In providing a program for toddlers and twos, our teachers understand that these children learn with their whole bodies. They learn more by doing than by being told. Toddlers discover their world on a physical level, so it is expected that they will prefer walking, climbing, carrying objects, or dropping objects to sitting, picking up toys, or playing only in designated space. These large muscle activities are crucial to toddler development.
In planning for toddlers and twos, our educators are prepared to be flexible and spontaneous. Because they are active explorers, toddlers are eager to try new things and use materials in different ways. Our understanding teachers will go with the cues of the child and view that as learning, extending it even if it isn’t part of the day’s planned curriculum.
Toddlers and twos are working on becoming autonomous. The educated teacher respects this and allows opportunities for the child to be responsible and to make choices. This teacher also understands why certain behaviors must be limited, and sets limits that are fair and consistent. Expectations for behaviors are developmentally appropriate and allow the child to be challenged yet to feel support from the teacher. Consequently, frustration is kept to a minimum and the child’s dignity and self-concept remain intact.
Our teachers, with patience, warmth, and respect, redirect the children to help guide them toward controlling their impulses and behaviors. The teacher draws more attention to a child’s appropriate behavior than to the inappropriate because she understands that toddlers will act in the way that draws the most attention.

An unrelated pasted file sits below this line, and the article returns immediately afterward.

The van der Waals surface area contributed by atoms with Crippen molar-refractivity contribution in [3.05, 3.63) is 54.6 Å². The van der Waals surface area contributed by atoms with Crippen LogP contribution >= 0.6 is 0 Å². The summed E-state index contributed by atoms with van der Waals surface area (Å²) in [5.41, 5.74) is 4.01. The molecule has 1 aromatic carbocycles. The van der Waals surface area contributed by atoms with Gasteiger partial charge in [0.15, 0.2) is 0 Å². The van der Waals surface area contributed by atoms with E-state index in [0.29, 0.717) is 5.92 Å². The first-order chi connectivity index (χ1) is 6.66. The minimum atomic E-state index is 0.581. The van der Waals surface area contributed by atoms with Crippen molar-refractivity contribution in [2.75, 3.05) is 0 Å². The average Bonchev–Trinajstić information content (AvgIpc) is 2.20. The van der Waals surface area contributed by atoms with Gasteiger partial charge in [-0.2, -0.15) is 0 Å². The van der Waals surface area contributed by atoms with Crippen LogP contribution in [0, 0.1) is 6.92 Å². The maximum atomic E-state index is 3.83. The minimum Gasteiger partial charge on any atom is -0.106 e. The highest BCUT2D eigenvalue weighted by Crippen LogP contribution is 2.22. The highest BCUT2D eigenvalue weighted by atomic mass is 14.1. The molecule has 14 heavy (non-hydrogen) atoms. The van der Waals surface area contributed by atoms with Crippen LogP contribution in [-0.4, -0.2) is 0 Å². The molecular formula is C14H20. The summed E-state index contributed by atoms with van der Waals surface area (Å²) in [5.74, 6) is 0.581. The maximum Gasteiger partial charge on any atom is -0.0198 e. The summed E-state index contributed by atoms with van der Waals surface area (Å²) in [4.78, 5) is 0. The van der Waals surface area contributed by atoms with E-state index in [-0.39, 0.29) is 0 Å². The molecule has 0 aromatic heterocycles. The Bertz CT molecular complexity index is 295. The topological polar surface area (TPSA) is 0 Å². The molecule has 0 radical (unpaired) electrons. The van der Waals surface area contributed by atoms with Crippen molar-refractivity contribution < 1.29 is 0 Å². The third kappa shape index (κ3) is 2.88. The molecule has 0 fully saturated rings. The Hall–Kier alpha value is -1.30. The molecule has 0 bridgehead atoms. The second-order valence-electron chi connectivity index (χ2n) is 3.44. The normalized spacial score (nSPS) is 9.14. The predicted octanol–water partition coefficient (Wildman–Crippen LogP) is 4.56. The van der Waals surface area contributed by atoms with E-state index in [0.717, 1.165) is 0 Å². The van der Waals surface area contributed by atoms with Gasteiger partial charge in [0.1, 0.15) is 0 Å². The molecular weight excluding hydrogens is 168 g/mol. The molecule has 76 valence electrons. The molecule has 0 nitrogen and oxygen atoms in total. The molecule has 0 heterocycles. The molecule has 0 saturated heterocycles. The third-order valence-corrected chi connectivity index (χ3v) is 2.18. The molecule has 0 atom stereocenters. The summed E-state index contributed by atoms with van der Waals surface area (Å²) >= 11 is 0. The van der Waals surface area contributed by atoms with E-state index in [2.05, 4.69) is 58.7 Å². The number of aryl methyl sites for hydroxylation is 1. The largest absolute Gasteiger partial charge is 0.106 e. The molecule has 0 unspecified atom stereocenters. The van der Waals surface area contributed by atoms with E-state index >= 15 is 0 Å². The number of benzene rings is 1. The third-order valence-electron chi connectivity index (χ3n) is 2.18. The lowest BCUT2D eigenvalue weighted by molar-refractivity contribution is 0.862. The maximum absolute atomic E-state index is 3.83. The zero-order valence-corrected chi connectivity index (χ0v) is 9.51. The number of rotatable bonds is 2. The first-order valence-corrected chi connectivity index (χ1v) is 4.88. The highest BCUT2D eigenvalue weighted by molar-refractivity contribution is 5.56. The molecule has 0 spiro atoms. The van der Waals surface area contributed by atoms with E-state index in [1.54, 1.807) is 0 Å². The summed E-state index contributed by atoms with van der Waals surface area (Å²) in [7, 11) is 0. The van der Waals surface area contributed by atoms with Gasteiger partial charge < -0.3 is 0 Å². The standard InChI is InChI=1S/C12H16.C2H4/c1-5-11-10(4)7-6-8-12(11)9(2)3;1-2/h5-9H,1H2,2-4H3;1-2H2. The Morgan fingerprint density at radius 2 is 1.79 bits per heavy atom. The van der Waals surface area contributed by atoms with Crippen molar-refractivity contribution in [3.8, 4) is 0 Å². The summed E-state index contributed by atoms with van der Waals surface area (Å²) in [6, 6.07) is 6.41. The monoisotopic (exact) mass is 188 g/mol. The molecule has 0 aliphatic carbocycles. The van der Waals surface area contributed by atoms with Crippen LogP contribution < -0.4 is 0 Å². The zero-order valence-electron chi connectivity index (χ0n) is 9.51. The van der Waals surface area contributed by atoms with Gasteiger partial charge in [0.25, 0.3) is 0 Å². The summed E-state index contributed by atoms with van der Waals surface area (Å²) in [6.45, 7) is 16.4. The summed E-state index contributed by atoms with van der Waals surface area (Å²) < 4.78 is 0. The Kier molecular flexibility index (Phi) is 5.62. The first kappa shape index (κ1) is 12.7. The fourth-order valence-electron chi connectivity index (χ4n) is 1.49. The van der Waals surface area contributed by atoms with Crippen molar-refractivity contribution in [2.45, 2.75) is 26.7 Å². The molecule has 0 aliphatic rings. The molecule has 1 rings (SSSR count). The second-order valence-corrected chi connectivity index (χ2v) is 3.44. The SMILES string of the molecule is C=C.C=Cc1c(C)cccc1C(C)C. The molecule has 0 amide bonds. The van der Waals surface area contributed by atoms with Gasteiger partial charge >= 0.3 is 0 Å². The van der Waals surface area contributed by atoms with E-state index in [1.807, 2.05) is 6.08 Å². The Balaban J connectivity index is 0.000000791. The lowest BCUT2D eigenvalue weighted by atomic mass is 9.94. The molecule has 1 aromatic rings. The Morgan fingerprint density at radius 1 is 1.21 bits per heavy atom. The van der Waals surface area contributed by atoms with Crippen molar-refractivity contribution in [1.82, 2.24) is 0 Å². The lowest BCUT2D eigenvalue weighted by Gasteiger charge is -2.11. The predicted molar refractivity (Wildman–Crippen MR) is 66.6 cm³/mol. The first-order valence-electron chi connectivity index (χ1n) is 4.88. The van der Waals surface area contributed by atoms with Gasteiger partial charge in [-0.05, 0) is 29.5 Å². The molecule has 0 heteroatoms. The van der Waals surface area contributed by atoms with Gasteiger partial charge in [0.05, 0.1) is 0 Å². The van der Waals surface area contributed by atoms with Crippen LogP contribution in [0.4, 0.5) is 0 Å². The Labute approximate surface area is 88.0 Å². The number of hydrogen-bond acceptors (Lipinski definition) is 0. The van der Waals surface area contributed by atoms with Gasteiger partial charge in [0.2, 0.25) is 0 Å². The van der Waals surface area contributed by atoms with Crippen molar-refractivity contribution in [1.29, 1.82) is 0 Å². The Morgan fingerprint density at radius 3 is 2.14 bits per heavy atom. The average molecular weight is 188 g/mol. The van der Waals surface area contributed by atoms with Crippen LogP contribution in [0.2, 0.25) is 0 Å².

Constant testing and expression of opposition are viewed as the child’s development of a healthy sense of self. The teacher accepts this and offers positively worded directions to avoid getting into power struggles. The teacher views herself as a model for how she wants the children to develop. She does this in her verbal interactions, because she understands that toddlers lack the skills to cope with frustrating situations, and might act out in a physical way without her guidance.
The teacher recognizes that routine times are important moments to help children learn about themselves and others. An early childhood educator views play as valuable, and facilitates this so that children stay interested and move from simple to more complex aspects of their play. The classroom includes materials for children to engage in imaginative play, appropriate art experiences for creative exploration, various manipulatives to develop cognitive and physical skills as well as building blocks, music, and books.
The environment allows for the children to choose activities and respects their need for ample time to use and reuse activities, because repeated experiences foster competence. The setting is stimulating and inviting. It offers comfortable spaces for privacy and for interacting in small groups. Children’s art is displayed proudly and respected for what it is. The little ones are encouraged by a knowing adult to care for the belongings and the environment in ways they can handle. The teacher creates and adapts the environment and activities to meet the children’s changing needs from day to day.
- Your child receives a balance of nurturing, playtime and learning throughout the day.
- Your child’s young mind will stay stimulated with monthly themes, providing a rich array of daily activities and a variety of experiences.
- Your child will always have something to do – learning areas focus on dramatic play, creative arts, language development and sensory exploration.
- Your child will gain confidence, self-esteem, and a love of learning.
- You will enjoy regular communication with teachers so that you are informed about your child’s day.